Miami Dolphins face free agent quandary today at Defensive Tackle

With NFL free agent signings beginning today and the Miami Dolphins looking to sign a new defensive tackle or two to take the place of the outgoing Paul Soliai and Randy Starks, the team faces a quandary in that the best two available free agents at the position are… Paul Soliai and Randy Starks. On paper, Miami’s most logical course of action seems obvious: re-sign one of its own two free agent defensive tackles and call it a day. But the dollars and personalities involved dictate that the Dolphins may ultimately to have settle for a free agency downgrade at the position or turn to the draft.

Soliai and Starks are both thirty years old, suggesting that their skills will decline before the end of any multi year contract. Soliai has evolved into a solid defensive tackle, but with other NFL teams expected to break the bank in order to acquire his services, Miami would have to overpay in order to retain him. Starks is more affordable and still has a couple good years in him, but clashed with the coaching staff last season to the point that he ended up giving the middle finger to his own sideline after notching a sack. While amends could be made with Starks, the Dolphins may instead be more tempted to pay Soliai whatever he’s asking for.

Those asking how the Dolphins could have failed to lock up Soliai to a contract extension before the end of the season may find their answer in the fact that longtime general manager Jeff Ireland was dismissed at season’s end. Instead of signing Soliai, he offered a mid-season contract extension to underperforming linebacker Koa Misi instead. That leaves newly minted general manager Dennis Hickey with the task of cleaning up that and several other roster conundrums.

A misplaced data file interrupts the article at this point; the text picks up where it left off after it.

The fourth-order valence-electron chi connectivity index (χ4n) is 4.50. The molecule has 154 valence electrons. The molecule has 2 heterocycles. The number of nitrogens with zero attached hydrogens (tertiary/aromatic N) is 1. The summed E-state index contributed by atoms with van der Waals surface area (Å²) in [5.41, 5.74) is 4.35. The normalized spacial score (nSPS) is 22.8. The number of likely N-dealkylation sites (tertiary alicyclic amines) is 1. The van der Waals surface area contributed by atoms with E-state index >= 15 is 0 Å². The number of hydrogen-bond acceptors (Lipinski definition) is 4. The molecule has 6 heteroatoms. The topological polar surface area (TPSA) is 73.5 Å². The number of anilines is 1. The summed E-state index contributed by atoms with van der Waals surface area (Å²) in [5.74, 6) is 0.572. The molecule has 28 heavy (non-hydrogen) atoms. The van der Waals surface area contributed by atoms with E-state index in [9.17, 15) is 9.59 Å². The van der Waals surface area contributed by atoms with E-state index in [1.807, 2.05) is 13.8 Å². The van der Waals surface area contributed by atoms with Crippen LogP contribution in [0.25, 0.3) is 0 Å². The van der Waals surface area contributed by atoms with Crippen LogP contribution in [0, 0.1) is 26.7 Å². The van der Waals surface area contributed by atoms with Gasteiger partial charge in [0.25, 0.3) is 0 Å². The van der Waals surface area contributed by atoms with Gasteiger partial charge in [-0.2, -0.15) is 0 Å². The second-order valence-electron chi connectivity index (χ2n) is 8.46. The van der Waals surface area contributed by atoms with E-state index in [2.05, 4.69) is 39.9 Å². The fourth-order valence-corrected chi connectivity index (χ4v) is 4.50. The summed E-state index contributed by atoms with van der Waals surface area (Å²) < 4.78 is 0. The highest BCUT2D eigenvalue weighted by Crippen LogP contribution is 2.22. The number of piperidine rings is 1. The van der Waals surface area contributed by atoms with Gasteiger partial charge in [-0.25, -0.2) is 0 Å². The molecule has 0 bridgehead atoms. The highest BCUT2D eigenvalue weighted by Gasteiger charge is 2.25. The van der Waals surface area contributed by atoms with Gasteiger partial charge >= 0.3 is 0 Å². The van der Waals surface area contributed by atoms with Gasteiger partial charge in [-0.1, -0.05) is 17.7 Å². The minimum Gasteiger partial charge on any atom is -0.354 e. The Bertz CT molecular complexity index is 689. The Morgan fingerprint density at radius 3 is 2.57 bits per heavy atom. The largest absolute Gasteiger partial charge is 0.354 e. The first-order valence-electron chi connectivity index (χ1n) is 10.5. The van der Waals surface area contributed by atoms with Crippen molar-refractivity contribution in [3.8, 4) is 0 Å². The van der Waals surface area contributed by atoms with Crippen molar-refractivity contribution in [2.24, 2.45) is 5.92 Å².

Turning to the draft for a younger replacement at defensive tackle is troublesome because the team needs at least three new starters at offensive line, not all of which can be filled via free agency, along with a starting running back and a blocking tight end. Hickey must also decide how to address the linebacker position, as last year’s new arrivals Philip Wheeler and Dannell Ellerbe contributed little. Cutting either player this offseason would be difficult from a salary cap perspective. And even if another linebacker is added, the top available free agent linebacker right now is Karlos Dansby – who was released by the Dolphins a year ago due to a clash with the coaching staff.

It’s a familiar tune which may have also contributed to the departure of other team leaders like Reggie Bush and Jake Long a year ago, leaving Hickey with the dual task of not only filling the holes created by Ireland’s roster mismanagement, but also of finding new players who fit with head coach Joe Phiblin’s seemingly narrow parameters for what constitutes a suitable personality or leadership style for a player.

Still, the Dolphins are strong at defensive end with Pro Bowler Cameron Wake, rising starter Jared Odrick, and last year’s high draft pick Dion Jordan, although the latter has yet to produce consistently. The team simply needs to address its defensive tackle situation in order to shore up the D-line as its most talented position. But if Miami finds itself outbid for Soliai and decides Starks isn’t a fit, it may have to settle for the fact that its best option at defensive tackle may be whichever player gets cut by the team that signs away its own two DT starters.